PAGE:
February 5, 1998
Citizen of the Year gives to community
By RICK SMITH
PECOS, February 5, 1998 - When you talk to Gerald "Junior"
Tellez you get the impression that he is always excited,
always ready to get started on the next project. He's a man
of energy. That energy is probably part of what propelled
him to give enough to the community over the years to be
chosen as the 1998 Pecos Chamber of Commerce Citizen of the
Giving to his community comes natural to Gerald, just ask
his wife Olga Tellez.
"He cares for the town, the community and ordinary people,"
she said. Olga is obviously one of Gerald's biggest fans.
"The community has given him so much he doesn't know how to
pay it all back. When he was president of the chamber he
felt he could help people in that position."
Gerald has lived in Pecos all of his 44 years. His father
ran Popular Thriftway at 520 N. Third St. for 35 years and
Gerald worked with him for most of that time, until the
business burned. Now Gerald operates a check cashing
business at that address and his father works with him.
While Gerald's and Olga's children were younger, Gerald
stayed active in youth sports. He helped out at the
recreation center, coached soccer and flag football and was
treasurer for the little league.
"I see that what he does is not for him, it's for the
community," Olga said. "What he does is not for himself but
for Pecos. He loves Pecos because he was born and raised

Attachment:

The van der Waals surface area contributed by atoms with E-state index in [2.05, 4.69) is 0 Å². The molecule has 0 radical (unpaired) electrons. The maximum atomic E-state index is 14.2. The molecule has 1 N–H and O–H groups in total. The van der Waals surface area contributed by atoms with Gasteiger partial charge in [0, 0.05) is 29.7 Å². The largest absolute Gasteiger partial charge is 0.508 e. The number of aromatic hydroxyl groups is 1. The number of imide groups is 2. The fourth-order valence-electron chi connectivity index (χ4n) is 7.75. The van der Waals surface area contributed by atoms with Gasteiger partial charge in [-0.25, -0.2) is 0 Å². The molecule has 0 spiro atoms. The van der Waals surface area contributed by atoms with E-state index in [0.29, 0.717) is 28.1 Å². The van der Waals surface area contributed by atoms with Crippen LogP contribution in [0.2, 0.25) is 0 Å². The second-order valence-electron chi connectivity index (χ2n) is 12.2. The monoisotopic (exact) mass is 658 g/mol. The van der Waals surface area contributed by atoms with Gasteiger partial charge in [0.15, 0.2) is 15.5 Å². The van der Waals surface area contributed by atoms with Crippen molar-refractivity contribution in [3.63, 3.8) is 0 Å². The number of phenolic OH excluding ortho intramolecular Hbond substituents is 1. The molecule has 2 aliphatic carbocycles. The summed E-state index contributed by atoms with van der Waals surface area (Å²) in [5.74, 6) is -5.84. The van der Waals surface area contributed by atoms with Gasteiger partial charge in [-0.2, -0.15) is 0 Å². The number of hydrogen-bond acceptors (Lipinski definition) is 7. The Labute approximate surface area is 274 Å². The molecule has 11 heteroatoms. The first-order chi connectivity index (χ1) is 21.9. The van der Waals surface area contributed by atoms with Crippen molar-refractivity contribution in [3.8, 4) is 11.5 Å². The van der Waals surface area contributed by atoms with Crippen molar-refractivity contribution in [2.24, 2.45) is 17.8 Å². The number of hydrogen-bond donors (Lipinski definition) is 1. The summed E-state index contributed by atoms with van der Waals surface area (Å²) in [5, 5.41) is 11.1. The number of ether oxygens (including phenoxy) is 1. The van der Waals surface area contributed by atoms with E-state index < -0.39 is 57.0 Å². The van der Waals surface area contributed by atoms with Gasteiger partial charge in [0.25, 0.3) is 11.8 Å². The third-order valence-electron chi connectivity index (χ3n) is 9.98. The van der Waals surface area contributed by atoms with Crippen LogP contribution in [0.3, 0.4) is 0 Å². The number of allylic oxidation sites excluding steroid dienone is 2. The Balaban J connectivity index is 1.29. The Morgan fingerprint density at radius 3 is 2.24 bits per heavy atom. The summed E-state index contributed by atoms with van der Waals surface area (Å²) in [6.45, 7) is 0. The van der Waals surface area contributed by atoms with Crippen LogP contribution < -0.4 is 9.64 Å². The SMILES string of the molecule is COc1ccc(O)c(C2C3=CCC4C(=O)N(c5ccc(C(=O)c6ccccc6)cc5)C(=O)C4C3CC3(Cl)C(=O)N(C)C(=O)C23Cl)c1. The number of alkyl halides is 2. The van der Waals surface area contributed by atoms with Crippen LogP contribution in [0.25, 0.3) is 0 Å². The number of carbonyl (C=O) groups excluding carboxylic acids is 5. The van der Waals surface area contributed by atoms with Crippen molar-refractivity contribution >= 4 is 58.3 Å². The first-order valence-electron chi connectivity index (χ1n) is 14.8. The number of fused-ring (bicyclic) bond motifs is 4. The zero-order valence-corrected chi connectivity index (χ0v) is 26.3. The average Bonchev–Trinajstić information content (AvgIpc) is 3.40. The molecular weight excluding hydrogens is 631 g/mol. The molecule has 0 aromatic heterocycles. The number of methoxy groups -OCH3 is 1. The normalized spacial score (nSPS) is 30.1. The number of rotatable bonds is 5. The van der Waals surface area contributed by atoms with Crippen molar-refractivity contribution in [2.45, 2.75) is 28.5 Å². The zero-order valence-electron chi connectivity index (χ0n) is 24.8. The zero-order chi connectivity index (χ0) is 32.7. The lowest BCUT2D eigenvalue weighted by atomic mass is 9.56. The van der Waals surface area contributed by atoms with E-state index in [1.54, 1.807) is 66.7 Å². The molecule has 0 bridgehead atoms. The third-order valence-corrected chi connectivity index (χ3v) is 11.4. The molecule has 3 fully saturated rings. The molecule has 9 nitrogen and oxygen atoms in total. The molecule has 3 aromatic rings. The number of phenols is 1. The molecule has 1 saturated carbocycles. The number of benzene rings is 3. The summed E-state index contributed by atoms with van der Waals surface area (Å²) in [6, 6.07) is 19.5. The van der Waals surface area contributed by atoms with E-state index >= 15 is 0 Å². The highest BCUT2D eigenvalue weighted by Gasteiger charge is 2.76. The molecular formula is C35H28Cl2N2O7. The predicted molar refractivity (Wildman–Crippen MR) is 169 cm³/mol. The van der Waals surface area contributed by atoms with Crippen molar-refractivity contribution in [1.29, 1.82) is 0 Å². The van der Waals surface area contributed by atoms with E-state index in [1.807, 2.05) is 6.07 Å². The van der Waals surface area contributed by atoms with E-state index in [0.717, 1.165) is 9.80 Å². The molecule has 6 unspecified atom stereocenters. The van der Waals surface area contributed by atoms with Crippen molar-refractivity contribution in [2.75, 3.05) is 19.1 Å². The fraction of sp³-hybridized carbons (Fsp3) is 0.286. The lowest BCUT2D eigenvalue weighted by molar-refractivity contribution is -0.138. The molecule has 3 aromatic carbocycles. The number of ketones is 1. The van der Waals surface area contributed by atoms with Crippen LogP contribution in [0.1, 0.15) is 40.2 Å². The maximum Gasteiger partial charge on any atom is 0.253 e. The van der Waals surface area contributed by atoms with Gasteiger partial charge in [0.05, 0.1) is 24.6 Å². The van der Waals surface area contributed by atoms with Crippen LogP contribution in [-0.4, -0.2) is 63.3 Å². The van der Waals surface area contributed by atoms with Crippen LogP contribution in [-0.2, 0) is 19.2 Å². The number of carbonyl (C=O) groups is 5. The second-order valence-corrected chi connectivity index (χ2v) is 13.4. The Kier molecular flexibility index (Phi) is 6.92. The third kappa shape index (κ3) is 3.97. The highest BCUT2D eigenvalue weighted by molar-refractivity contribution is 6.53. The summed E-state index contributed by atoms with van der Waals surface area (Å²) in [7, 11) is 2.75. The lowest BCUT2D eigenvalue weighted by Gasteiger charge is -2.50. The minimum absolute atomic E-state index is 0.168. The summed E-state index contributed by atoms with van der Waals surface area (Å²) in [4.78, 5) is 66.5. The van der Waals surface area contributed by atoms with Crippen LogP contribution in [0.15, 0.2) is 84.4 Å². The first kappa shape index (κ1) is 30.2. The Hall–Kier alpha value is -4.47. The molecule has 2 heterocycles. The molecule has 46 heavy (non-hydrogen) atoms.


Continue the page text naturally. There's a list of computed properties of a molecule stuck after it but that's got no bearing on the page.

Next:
Gerald continues to give of his time to the community. He
has been vice president and president of the Pecos Chamber
of Commerce. He is on the city council and is a sponsor for
the youth advisory council.
"Gerald is real caring, considerate, honest, diligent and
enjoys working with youth," said Pecos Mayor Dot Stafford,
who introduced Gerald and presented him with the Citizen of
the Year award at the chamber awards banquet last month.
"He worked on the cleanup campaign and organized youth in
painting buildings during the cleanup campaign," Stafford
said. "He's one of these guys that does a lot of work that
you never hear about. He's very sincere in his beliefs and
what he does."
Gerald says he has remained in Pecos because he has family
and friends here and the town if full of good people. Also,
he believes Pecos is just the right size for him and it's in
the middle of everything he cares about.
As for being named Citizen of the Year, he said, "It came as
a surprise to me. There are a lot of deserving people in
town. I'm very honored to receive the award and will keep up
my responsibility to the community."
Though his children are now in college, Gerald remains
involved with local youth because he feels a responsibility
to the future leaders of the community.